Make Gracious Restoration Your Aim

| 2 Thessalonians 3:6-18

I. Paul issues an apostolic command on the church’s response to idleness (6).

A. This is a serious matter for Paul uses three phrases in this single verse to indicate that the truth and honor of God is at stake in this matter.

    1. As Paul indicated in verse 4, he had authority to command and they had the duty to obey his command. Now he issues a specific command concerning a matter of their life together as the body of Christ and their witness to the world.
    2. He adds even greater force to the command by inserting specifically what is implied in an apostolic command, “in the name of our Lord Jesus Christ.” He is saying, your compliance with this command reflects on the character of Christ himself and reflects your submission to his authority.
    3. “According to the tradition you received from us” means that this specific aspect of behavior was dealt with in teaching while Paul was with them. This was a matter of conduct to which Paul gave attention. It was a matter of character

B. The persons addressed are the whole church, adelphoi, brothers. The body of the baptized are to take this command on themselves, led by elders, but nevertheless responsible in this solemn act of necessary discipline. See Paul’s instruction to the church in 1 Thessalonians 5:14 to the “brothers” immediately after his description of some of the responsibilities of the bishops or elders ((12, 13). The elders instruct and teach but it is the responsibility of the body to engage this matter and to participate in harmony with the view of the majority (2 Corinthians 2:6). This must be a church action or the judgment and its effect will be voided in the experience of the one so disciplined.

C. The person referred to is one that is presently in communion with the church, has been identified with the church through baptism, is considered a member of the fellowship. We have nothing to do with those outside the church, except to deal with them honestly and to bear witness when possible, but for those who are inside we have a particular responsibility. In 1 Corinthians 5:9-13, Paul wrote that they were not to associate “with anyone who bears the name of brother if he is guilty of sexual immorality or greed, or is an idolater, reviler, drunkard, or swindler—not even to eat with such a one.” For the Thessalonians also Paul isolates the one who is brother by profession but maybe not by true possession; this is a brother in name but possibly not in fact.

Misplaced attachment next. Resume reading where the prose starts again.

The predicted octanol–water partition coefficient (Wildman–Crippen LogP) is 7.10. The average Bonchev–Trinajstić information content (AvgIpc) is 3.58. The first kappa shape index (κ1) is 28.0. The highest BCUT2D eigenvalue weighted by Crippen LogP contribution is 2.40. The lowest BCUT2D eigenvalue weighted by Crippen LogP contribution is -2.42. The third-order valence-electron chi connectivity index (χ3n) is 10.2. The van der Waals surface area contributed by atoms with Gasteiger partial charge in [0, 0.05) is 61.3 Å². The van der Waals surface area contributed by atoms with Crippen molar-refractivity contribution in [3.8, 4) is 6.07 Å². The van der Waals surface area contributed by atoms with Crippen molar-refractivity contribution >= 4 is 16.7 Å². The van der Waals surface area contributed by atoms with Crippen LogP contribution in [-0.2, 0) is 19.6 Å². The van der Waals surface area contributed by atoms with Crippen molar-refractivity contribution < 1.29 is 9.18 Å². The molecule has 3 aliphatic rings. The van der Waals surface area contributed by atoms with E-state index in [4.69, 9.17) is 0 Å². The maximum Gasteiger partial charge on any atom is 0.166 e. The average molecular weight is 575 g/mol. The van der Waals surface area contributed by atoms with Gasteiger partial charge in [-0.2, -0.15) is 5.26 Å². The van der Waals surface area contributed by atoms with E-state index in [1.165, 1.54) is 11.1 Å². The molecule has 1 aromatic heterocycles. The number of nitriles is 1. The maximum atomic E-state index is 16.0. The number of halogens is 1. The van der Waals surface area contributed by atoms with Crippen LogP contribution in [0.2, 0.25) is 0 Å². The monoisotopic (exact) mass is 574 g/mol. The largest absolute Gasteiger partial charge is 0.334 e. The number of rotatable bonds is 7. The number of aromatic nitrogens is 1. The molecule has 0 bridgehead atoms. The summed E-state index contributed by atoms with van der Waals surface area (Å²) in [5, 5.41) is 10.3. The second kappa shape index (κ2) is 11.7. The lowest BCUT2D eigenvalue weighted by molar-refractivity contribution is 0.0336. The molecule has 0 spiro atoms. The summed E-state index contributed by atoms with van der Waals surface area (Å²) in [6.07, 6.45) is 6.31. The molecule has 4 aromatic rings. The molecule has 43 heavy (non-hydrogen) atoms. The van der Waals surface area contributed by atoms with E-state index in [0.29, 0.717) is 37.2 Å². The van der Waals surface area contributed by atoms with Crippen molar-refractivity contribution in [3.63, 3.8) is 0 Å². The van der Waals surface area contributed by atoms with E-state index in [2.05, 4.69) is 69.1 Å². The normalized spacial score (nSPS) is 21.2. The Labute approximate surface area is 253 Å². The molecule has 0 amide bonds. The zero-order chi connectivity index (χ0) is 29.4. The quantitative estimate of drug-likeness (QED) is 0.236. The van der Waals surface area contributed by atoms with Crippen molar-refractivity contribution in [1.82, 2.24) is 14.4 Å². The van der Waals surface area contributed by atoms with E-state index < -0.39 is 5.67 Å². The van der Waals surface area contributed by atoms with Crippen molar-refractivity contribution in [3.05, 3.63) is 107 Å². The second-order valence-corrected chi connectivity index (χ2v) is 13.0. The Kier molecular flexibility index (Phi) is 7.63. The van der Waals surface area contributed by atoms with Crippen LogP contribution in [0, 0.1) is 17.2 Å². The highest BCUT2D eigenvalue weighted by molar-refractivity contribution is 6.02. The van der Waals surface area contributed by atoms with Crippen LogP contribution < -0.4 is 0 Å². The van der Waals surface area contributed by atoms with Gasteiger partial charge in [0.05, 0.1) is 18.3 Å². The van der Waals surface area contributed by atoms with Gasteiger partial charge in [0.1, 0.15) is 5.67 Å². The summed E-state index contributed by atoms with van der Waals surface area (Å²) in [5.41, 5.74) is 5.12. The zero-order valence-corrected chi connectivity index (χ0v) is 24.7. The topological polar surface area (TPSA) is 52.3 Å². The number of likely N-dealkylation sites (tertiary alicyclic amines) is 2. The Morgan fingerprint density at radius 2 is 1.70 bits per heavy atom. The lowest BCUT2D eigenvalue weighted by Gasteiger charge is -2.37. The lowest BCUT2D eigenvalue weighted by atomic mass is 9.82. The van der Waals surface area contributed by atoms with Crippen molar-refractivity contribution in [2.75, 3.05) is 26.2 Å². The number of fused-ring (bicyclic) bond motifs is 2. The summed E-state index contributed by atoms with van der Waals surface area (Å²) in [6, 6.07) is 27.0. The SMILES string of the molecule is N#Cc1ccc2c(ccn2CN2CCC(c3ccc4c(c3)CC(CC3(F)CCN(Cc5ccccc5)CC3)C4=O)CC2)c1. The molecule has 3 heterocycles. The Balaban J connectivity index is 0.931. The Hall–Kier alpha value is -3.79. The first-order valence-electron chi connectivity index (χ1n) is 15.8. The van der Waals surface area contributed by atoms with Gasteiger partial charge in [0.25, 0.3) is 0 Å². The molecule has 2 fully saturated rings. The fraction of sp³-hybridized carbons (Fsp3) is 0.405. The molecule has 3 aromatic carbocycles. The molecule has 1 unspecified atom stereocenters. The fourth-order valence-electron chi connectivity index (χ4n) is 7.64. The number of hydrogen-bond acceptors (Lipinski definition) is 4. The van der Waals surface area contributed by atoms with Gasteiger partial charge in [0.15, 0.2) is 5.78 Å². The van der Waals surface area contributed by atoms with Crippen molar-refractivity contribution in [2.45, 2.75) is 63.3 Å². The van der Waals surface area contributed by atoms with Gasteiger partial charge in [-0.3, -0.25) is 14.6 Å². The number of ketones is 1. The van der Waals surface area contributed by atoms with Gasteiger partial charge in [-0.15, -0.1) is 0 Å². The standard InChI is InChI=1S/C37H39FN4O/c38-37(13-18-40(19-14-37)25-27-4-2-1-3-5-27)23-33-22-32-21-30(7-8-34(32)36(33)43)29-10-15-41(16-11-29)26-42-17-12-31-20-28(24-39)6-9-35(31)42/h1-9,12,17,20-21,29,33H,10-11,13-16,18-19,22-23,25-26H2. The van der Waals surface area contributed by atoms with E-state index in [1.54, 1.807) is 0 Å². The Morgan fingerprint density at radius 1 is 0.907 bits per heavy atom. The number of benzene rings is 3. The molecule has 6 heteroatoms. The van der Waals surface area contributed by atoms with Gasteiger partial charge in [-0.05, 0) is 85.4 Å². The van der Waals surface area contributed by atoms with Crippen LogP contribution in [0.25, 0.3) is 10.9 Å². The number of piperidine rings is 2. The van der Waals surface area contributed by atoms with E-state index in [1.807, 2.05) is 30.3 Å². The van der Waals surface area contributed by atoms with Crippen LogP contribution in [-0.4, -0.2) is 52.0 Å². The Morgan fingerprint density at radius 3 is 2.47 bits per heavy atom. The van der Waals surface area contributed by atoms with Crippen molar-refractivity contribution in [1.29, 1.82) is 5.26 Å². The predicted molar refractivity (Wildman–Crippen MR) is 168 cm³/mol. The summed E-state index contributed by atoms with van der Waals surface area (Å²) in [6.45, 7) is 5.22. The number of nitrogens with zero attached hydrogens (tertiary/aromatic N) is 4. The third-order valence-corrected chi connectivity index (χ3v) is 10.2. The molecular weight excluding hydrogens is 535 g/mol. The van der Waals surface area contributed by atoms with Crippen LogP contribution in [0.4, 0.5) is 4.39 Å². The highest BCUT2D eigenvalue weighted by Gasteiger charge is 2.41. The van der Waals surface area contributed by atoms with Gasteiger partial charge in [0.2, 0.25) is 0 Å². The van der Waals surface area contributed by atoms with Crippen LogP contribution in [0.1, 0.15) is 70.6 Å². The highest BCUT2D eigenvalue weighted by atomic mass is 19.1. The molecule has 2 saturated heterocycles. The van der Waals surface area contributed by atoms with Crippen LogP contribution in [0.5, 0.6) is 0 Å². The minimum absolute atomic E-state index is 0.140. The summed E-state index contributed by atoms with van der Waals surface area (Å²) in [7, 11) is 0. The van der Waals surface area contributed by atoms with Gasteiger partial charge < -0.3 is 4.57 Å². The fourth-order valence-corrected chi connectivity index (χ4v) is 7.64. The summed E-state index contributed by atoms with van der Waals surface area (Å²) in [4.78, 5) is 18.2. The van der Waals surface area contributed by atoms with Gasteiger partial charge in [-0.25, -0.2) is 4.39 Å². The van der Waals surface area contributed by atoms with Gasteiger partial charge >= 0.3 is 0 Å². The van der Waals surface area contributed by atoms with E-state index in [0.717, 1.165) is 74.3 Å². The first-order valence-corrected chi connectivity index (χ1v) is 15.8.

D. What is this person doing, or not doing? This person is pursuing an “unruly” style of living; he is not in line with the apostolic instruction that has been delivered to him under the authority of Christ. Translations vary from highly literal to highly contextual: “living in idleness; living an ill-ordered life; life is disorderly; who is loafing; who is living as a shirker; lives a vagabond life; whose life is undisciplined; walking in idleness.” Already Paul had given serious admonition that the church issue warning to the “careless, unruly, disorderly, loafers, vagabonds” (1 Thessalonians 5:14). That he must now deal more seriously with this problem, perhaps in light of failure to respond properly to the first letter, gives rise to a more detailed expectation of how to handle the problem.

E. The command to keep away means not only an exclusion from the Lord’s Supper, but from any communion in the church—they are truly excommunicated. They are not to enjoy any kind of fraternal social interaction. The statement here, parallel with that of 1 Corinthians is “Keep away from every brother,” that is, who presently bears that name. They are to keep away as a body and as individuals.

II. “Follow our example” (7). Paul reminds them of his apostolic example of the goodness and dignity of personal labor (7-9). In addition to the instruction that Paul has given in words, he uses his own example as an inspired model of conduct. He indicates this idea of imitation of apostolic conduct in Philippians 3:17 (“Brothers join in imitating me”) and combines both the verbal and the imitative instruction in Philippians 4:9: “What you have learned and received and heard and seen in me—practice these things, and the God of peace will be with you.”

A. Paul makes a general summary statement saying, “We did not act in an undisciplined manner among you.” He uses the same root word in a verbal form translated “unruly” or “undisciplined” in verse 6. The Living Bible paraphrases, “You never saw us loafing.”